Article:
Is Blue Lights based on a true story? The new BBC drama is making a splash

Are the storylines in the series based on fact?

Sian Brooke as grace Ellis in Blue Lights
(Image credit: BBC/Gallagher Films/Two Cities Television)

The BBC are keeping the gritty police dramas coming thick and fast, and newest addition Blue Lights, is no different. But is it based on a true story?

New BBC police drama Blue Lights, has been created and written by Declan Lawn and Adam Patterson, the minds behind hit drama The Salisbury Poisonings. The show follows three rookie police officers on probation in Belfast, depicting what a uniquely dangerous time that would have been to become an officer. Grace (Siân Brooke) is a 40 something mother who has left her social work job to join the Police Service of Northern Ireland (PSNI). Fellow rookie Annie (Katherine Devlin), struggles with the fact that her new career could mean leaving everything she’s ever known behind. Tommy (Nathan Braniff), is desperate to prove himself, despite showing how inept he can be at the practical side of frontline response policing. Read on to find out whether Blue Lights is based on a true story.

Elsewhere on the BBC, Steven Knight's adaptation of a Dickens classic is dividing opinion. Great Expectations filmed across multiple counties, and we look at every location featured in the series. On ITV, The Bay filmed in some of its usual, as well as some brand new locations for its fourth series - we have the lowdown on exactly where. Also on the channel, for those asking if The Sixth Commandment is a true story, we've done some digging to find out.

Is Blue Lights a true story?

No, Blue Lights is entirely a work of fiction from writers Declan Lawn and Adam Patterson, who were looking to step away from dramatising true events.

Speaking to the BBC, the writers spoke about how other recent work caused them to be beholden to truth, as they were based on true stories. The Salisbury Poisonings was a factual drama based on real events. Similarly, their Netflix film Rogue Agent with James Norton and Gemma Arterton, was a fictionalised version of a real incident. Blue Lights however, is pure fiction.

Two-and-a-half years in the making, the Blue Lights storylines are based on things Lawn and Patterson uncovered or were told during their research and time spent interviewing real police officers. Lawn said "We have tried to make it as authentic as possible. We spoke to upwards of thirty serving and retired police officers and we spent two years researching it. But when it comes down to it the characters and the scenarios are fictional."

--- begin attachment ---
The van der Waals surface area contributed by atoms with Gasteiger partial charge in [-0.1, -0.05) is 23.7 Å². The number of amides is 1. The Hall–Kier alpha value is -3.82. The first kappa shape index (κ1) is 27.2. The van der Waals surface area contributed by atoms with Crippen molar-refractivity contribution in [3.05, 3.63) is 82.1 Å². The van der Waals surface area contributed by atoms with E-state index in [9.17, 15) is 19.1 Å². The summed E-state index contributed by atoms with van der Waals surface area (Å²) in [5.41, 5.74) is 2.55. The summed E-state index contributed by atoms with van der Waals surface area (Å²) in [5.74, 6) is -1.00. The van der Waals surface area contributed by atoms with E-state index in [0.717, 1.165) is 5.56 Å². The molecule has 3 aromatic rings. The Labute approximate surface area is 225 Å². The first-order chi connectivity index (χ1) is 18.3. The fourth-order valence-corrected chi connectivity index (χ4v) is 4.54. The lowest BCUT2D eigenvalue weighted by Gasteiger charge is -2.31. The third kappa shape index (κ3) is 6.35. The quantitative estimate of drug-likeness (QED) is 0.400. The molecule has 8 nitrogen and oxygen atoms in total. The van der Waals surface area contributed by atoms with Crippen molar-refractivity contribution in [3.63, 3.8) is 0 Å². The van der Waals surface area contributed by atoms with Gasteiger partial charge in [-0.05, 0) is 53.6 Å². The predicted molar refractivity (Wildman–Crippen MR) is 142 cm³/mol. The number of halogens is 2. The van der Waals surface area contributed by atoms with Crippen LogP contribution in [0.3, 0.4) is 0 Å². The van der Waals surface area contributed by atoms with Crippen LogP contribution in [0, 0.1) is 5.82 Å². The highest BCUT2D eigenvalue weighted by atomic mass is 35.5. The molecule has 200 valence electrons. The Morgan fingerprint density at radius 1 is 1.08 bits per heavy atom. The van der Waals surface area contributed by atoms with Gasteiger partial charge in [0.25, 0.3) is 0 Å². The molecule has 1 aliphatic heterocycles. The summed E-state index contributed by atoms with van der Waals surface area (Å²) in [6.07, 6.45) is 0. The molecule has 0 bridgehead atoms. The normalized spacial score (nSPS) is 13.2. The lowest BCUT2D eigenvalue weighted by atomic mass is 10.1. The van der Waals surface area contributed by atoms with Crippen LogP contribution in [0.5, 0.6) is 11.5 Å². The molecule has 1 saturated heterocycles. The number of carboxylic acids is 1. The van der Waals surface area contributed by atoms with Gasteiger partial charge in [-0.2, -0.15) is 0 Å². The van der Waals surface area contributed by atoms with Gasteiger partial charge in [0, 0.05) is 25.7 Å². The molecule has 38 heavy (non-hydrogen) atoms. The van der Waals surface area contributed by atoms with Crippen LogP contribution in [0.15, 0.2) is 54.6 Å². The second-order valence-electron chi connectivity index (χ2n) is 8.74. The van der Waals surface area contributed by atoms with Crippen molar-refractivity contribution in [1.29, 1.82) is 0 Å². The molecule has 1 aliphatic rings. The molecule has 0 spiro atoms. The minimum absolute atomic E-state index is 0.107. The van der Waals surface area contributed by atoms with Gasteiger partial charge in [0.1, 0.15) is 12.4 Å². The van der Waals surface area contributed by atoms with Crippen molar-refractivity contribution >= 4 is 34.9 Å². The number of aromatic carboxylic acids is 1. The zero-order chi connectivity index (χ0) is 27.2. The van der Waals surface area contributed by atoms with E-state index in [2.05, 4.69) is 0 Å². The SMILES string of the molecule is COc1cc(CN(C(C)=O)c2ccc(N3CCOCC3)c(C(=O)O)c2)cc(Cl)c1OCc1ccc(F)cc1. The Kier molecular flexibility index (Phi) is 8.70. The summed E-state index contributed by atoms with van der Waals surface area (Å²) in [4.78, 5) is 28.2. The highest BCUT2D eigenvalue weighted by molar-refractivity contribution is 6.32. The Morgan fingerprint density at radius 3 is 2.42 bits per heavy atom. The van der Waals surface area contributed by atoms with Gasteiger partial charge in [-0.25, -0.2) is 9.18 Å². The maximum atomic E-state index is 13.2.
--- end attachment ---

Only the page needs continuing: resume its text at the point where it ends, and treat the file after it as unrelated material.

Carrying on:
Speaking about the character Grace, who is leaving behind her stable social work to become an officer in her 40s, Lawn continued "So Grace is forty-one when she joins. That is not as unusual as you might think. Quite a few people tend to join the PSNI after having had a separate career. People join in their thirties, forties, even their fifties.

We were intrigued at that time by this idea of an early middle-aged person leaving behind everything they had ever known, the career that they thought they were always going to have and doing something completely different. Partly, maybe subconsciously, we were intrigued by it because that is what we had just done ourselves! We had just left the BBC, I had left my staff job to finish The Salisbury Poisonings. That was a huge gamble and a risk for me so there was a commonality that I felt with that character."  

Annie Conlon (KATHERINE DEVLIN) and Helen McNally (JOANNE CRAWFORD) in Blue Lights

(Image credit: BBC/Gallagher Films/Two Cities Television)

How many episodes of Blue Lights are there?

There will be a total of six episodes of Blue Lights, with a new instalment airing weekly on BBC One on Mondays, at 9pm.

Adam Patterson and Declan Lawn were keen to showcase other writers, and give creatives outside of their writing duo a chance to write for the series. Patterson said "Part of the concept of Blue Lights was to bring people in and give them the chance of a script, maybe one or two people per season. Our approach was that we would write episodes 1 and 2, 5 and 6 and we’d bring in one or two people and give them the chance of a script. People need a break. Maybe they’d written a script that hadn’t been produced or they had really inspired us when we’d met them. Our show benefits from them and their energy and their talent."